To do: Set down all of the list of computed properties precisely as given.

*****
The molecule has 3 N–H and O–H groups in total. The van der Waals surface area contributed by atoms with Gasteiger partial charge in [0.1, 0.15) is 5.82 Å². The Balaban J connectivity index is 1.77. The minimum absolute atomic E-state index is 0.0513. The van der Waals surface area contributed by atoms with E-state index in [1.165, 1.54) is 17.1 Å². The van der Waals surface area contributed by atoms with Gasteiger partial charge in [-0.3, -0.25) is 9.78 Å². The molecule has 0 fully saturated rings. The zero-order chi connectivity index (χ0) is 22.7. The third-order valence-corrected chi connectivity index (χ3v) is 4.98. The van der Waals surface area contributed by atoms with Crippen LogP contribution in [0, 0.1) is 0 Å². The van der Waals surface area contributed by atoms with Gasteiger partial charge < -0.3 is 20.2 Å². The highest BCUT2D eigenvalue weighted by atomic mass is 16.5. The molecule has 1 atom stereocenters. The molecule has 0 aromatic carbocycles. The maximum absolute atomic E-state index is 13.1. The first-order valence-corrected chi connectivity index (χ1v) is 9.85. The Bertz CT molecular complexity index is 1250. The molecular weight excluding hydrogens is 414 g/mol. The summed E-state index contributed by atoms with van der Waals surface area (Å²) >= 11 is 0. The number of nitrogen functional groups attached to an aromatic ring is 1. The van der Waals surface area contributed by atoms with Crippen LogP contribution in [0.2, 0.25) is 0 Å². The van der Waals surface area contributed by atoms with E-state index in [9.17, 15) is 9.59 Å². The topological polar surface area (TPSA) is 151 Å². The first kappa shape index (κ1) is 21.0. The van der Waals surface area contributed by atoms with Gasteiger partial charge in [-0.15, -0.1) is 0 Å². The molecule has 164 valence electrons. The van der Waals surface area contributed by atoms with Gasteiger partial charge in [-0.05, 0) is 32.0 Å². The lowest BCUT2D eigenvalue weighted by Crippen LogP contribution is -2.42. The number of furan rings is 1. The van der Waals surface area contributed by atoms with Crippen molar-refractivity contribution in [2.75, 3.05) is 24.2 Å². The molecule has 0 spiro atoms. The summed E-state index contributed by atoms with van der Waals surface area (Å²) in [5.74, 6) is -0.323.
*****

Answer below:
The molecule has 3 N–H and O–H groups in total. The van der Waals surface area contributed by atoms with Gasteiger partial charge in [0.1, 0.15) is 5.82 Å². The Balaban J connectivity index is 1.77. The minimum absolute atomic E-state index is 0.0513. The van der Waals surface area contributed by atoms with E-state index in [1.165, 1.54) is 17.1 Å². The van der Waals surface area contributed by atoms with Gasteiger partial charge in [-0.3, -0.25) is 9.78 Å². The molecule has 0 fully saturated rings. The zero-order chi connectivity index (χ0) is 22.7. The third-order valence-corrected chi connectivity index (χ3v) is 4.98. The van der Waals surface area contributed by atoms with Crippen LogP contribution in [0, 0.1) is 0 Å². The van der Waals surface area contributed by atoms with Gasteiger partial charge < -0.3 is 20.2 Å². The highest BCUT2D eigenvalue weighted by atomic mass is 16.5. The molecule has 1 atom stereocenters. The molecule has 0 aromatic carbocycles. The maximum absolute atomic E-state index is 13.1. The first-order valence-corrected chi connectivity index (χ1v) is 9.85. The Bertz CT molecular complexity index is 1250. The molecular weight excluding hydrogens is 414 g/mol. The summed E-state index contributed by atoms with van der Waals surface area (Å²) >= 11 is 0. The number of nitrogen functional groups attached to an aromatic ring is 1. The van der Waals surface area contributed by atoms with Crippen LogP contribution in [0.2, 0.25) is 0 Å². The van der Waals surface area contributed by atoms with E-state index in [9.17, 15) is 9.59 Å². The topological polar surface area (TPSA) is 151 Å². The first kappa shape index (κ1) is 21.0. The van der Waals surface area contributed by atoms with Gasteiger partial charge in [-0.15, -0.1) is 0 Å². The molecule has 164 valence electrons. The van der Waals surface area contributed by atoms with Gasteiger partial charge in [-0.05, 0) is 32.0 Å². The lowest BCUT2D eigenvalue weighted by Crippen LogP contribution is -2.42. The number of furan rings is 1. The van der Waals surface area contributed by atoms with Crippen molar-refractivity contribution in [2.75, 3.05) is 24.2 Å². The molecule has 0 spiro atoms. The summed E-state index contributed by atoms with van der Waals surface area (Å²) in [5.74, 6) is -0.323.